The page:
"Few graphic expressions in the twentieth century show the power and authentic inner necessity seen in the drawings of Antonin Artaud . . . they show the heightened sensibility and critical lucidity of a mind at odds with society and unable to compromise with its conventions." That is the standard Artaud defense, put forward by Margit Rowell, curator of the MoMA exhibition. The reason he needs defending is the stark diagnostic probability offered by Rowell: Artaud (1896-1948) "suffered from confabulatory paraphrenia, a delusional psychosis which is not accompanied by intellectual deterioration and in which some symptoms - hallucinations and confabulations - are close to those of schizophrenia."
Rowell invites us to view Artaud as one of the great "spiritual revolutionaries" of modern art, as Wassily Kandinsky called them - "solitary visionaries" articulating "the internal truth which only art can divine . . . which only art can express by those means of expression which are hers alone." Does Artaud belong among them? Or are his works on paper the visual ravings of the Artaud who "screamed deliriously as his argument disintegrated into crazy acting" during a lecture, and the Artaud who regarded "cruelty [as] a sort of rigorous discipline" that would be the basis for a new "physical and spatial poetry that has long been lacking in theater"?
Art and "aggressive cruelty," to use Rowell's phrase, were one and the same for Artaud. But the issue is whether Artaud was a prophet of social catastrophe, or whether it served his personal catastrophe, which had been in the making since the "nervous disorders" and "depression" of his adolescence, when he was diagnosed with hereditary syphilis and given the laudanum that began his lifelong drug addiction. (He eventually turned to heroin.) Apart from an early self-portrait (ca. 1915), the works in the exhibition were made immediately before, during, and after the Second World War, but it is equally important to note that they were made during Artaud's confinement in mental hospitals, where he received fifty-one electric shocks over a nineteen-month period and was diagnosed as suffering from "incurable paranoid delirium." The exhibition begins with the so-called "Spells," 1937-39, which seem, in their violence and terror, to herald the trauma of war. They are angry letters to real and imaginary friends - Artaud tried to bewitch them with cryptic emblems as well as words - written on paper that has been all but destroyed: ripped, punctured, and burned; splotched and smeared with ink and gouache. The second group of works (1944-46) carries the destruction into the image, which becomes a nightmarish "bouillabaisse of forms in the tower of Babel," to use the inscription on one of them. Finally, there are a number of portraits (1946-48), of varying degrees of expressive uniqueness, which seem to bespeak postwar - post-traumatic - exhaustion, ruin, depression. The self-portrait of May 11, 1946, and La Tete bleue (The blue head), another self-portrait made about the same time, are particularly extraordinary: what Artaud did to the paper of the "Spells" he now does to himself. He in effect shows the death throes of his psyche.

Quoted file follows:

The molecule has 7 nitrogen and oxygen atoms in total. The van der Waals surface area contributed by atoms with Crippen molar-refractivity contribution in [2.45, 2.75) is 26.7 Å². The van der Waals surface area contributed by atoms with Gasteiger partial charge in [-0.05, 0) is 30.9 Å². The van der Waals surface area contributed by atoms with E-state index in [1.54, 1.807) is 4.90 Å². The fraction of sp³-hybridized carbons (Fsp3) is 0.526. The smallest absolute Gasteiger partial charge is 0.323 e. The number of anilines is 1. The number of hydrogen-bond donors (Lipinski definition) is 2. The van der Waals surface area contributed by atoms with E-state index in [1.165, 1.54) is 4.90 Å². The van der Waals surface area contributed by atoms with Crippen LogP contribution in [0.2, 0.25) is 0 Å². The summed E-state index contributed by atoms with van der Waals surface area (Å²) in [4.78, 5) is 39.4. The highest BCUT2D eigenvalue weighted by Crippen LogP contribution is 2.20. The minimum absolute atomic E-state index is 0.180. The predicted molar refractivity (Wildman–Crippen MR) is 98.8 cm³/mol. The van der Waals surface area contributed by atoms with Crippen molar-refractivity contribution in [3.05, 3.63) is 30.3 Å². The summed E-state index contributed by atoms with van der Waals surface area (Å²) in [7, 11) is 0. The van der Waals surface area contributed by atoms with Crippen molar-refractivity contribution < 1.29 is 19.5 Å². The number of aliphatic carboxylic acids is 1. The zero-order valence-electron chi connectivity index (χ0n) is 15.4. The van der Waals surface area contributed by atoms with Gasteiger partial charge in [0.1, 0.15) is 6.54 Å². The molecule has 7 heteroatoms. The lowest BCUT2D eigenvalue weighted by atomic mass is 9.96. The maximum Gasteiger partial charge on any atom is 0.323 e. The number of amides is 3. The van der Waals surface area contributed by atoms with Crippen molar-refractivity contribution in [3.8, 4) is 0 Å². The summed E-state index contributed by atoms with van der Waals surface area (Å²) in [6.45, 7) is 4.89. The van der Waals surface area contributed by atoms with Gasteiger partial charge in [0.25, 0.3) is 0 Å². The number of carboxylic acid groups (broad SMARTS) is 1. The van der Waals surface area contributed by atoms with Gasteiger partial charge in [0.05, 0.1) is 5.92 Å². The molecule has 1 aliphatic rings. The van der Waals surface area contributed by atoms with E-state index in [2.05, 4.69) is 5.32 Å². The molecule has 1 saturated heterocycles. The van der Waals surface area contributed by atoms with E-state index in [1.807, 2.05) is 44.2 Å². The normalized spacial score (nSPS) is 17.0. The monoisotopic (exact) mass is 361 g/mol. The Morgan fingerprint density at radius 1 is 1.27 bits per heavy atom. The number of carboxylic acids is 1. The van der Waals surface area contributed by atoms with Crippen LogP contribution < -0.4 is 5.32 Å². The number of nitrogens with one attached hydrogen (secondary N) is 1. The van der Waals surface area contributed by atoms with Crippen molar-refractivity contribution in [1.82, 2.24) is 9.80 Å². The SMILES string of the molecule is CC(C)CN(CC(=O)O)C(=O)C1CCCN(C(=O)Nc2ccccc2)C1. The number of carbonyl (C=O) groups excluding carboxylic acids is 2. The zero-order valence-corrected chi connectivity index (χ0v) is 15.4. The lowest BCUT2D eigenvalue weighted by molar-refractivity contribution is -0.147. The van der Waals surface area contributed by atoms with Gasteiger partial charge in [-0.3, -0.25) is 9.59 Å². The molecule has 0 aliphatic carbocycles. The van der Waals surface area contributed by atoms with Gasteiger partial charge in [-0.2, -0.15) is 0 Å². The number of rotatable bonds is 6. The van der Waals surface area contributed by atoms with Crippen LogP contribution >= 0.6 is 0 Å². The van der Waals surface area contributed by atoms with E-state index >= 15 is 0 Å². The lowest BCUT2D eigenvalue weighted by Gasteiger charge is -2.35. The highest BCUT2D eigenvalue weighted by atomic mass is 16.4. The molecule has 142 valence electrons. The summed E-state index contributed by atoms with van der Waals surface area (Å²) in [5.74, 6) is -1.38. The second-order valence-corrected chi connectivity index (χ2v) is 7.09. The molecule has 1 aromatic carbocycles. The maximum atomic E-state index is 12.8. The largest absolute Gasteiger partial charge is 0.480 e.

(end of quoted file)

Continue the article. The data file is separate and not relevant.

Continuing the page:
The question, then, is whether these works are simply cultural and aesthetic curiosities - the symptomatic products of a delusional psychotic - or whether they have an important place in modern art, where they hold their own intellectually, morally, and stylistically. The relation of art to madness has been an issue since antiquity - Plato assumed their inner connection in the Lysis - and has become an open issue in modernity, where the art of the insane has been celebrated as, in the words of Bernard Dorival, "equal in dignity, in quality, even in financial value" to any "major art." Are Artaud's works on paper "major art" because they are insane and insanity is disturbing to the bourgeoisie, or because their quality resides in the uniqueness of the artistic methods with which they mediate insanity? …